Stardust Memories

Stardust Memories

After a seven-year, three-billion-mile expedition through the solar system, NASA’s Stardust spacecraft capsule landed in the Arizona desert on Jan. 15, 2006, with an impressive bounty: a canister full of tens of thousands of comet particles and a smattering of interstellar dust, the first such samples ever collected.

Stardust captured the comet particles from Comet Wild-2 (pronounced Vilt) when the spacecraft flew within 149 miles of it on Jan. 2, 2004, roughly in the vicinity of Jupiter. The spacecraft’s collector swept up particles left in the comet’s wake, preserving them in a silicon material called aerogel, which cushioned and protected the particles on their long journey to Earth.

The Stardust samples offer a time capsule to our primordial past. Comets contain some of the oldest material in the solar system, formed out of the remaining dust and gases left over after the solar system’s creation 4.6 billion years ago. Principal investigator Donald Brownlee has commented that “this has been a fantastic opportunity to collect the most primitive material in the solar system. We fully expect some of the comet particles to be older than the Sun.” Michael Zolensky, another Stardust scientist, offers a vivid sense of how intimately connected comets are to an understanding of life on Earth: “It’s like looking at our great-great grandparents. Much of Earth's water and organics—you know, the molecules in our bodies—perhaps came from comets. So these samples will tell us…basically, where our atoms and molecules came from, and how they were delivered to Earth, and in what amount.”

The samples have already defied their expectations. Some contain minerals that could only have been formed at enormously high temperatures. But comets are icy balls thought to have formed far from the Sun, in the outer, frigid regions of the solar system. Brownlee noted that “when these minerals formed they were either red-hot or white-hot grains, and yet we collected them at a comet [from] the Siberia of the solar system.” According to Zolensky, “It suggests that, if these are really from our own sun, they've been ejected out—ballistically out—all the way across the entire solar system and landed out there.…We can't give you all the answers right now. It's just great we have new mysteries to worry about now.”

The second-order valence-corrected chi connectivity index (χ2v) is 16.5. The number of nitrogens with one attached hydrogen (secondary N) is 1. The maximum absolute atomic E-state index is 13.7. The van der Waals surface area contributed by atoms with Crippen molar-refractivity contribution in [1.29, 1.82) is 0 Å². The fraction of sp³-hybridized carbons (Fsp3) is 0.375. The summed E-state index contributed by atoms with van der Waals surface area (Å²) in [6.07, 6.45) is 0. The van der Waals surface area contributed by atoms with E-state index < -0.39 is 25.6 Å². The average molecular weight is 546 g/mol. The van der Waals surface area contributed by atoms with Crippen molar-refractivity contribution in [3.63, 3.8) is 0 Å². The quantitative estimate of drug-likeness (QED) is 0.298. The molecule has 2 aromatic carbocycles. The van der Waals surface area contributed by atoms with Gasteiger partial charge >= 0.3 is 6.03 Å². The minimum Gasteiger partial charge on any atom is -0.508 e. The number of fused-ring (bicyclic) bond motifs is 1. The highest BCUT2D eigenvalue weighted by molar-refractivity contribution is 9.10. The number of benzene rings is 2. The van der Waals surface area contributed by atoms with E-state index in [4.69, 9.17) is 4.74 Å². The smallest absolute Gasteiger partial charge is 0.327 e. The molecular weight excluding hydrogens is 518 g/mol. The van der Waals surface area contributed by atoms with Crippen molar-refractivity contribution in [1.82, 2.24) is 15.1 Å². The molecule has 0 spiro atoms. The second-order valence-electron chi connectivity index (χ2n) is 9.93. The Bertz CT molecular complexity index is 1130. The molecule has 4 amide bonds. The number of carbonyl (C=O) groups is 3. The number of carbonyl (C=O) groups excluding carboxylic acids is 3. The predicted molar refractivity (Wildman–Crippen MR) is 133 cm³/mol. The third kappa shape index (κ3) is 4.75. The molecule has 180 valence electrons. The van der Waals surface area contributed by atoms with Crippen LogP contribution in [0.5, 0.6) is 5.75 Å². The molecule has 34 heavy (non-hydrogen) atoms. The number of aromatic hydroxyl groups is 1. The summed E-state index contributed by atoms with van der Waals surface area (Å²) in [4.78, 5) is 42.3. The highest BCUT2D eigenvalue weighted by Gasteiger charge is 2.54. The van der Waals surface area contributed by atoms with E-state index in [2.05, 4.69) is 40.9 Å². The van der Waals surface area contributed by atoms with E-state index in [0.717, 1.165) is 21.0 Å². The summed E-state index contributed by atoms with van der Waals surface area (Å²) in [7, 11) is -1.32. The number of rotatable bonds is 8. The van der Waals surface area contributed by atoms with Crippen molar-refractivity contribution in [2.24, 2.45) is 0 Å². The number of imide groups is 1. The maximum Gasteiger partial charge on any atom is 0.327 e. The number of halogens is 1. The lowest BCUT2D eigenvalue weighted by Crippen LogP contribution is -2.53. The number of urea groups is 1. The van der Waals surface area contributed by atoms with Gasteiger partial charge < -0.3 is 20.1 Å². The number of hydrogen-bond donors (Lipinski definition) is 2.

About 150 scientists around the world are currently studying the comet samples, while an army of amateur scientists have turned their attention to the stardust also collected during the mission. About 65,000 volunteers from the general public will be enlisted to help find images of interstellar dust embedded in the aerogel. The volunteers of Stardust@home will search images delivered to them on the Internet, using so-called virtual microscopes. While the comet dust is visible to the naked eye, the bits of stardust are only a few microns in diameter. Just 40 to 100 grains of stardust are thought to have been collected, and searching for these particles has been described by the NASA team like “tracking down 45 ants on a football field.”


Fact Monster/Information Please® Database, © 2005 Pearson Education, Inc. All rights reserved.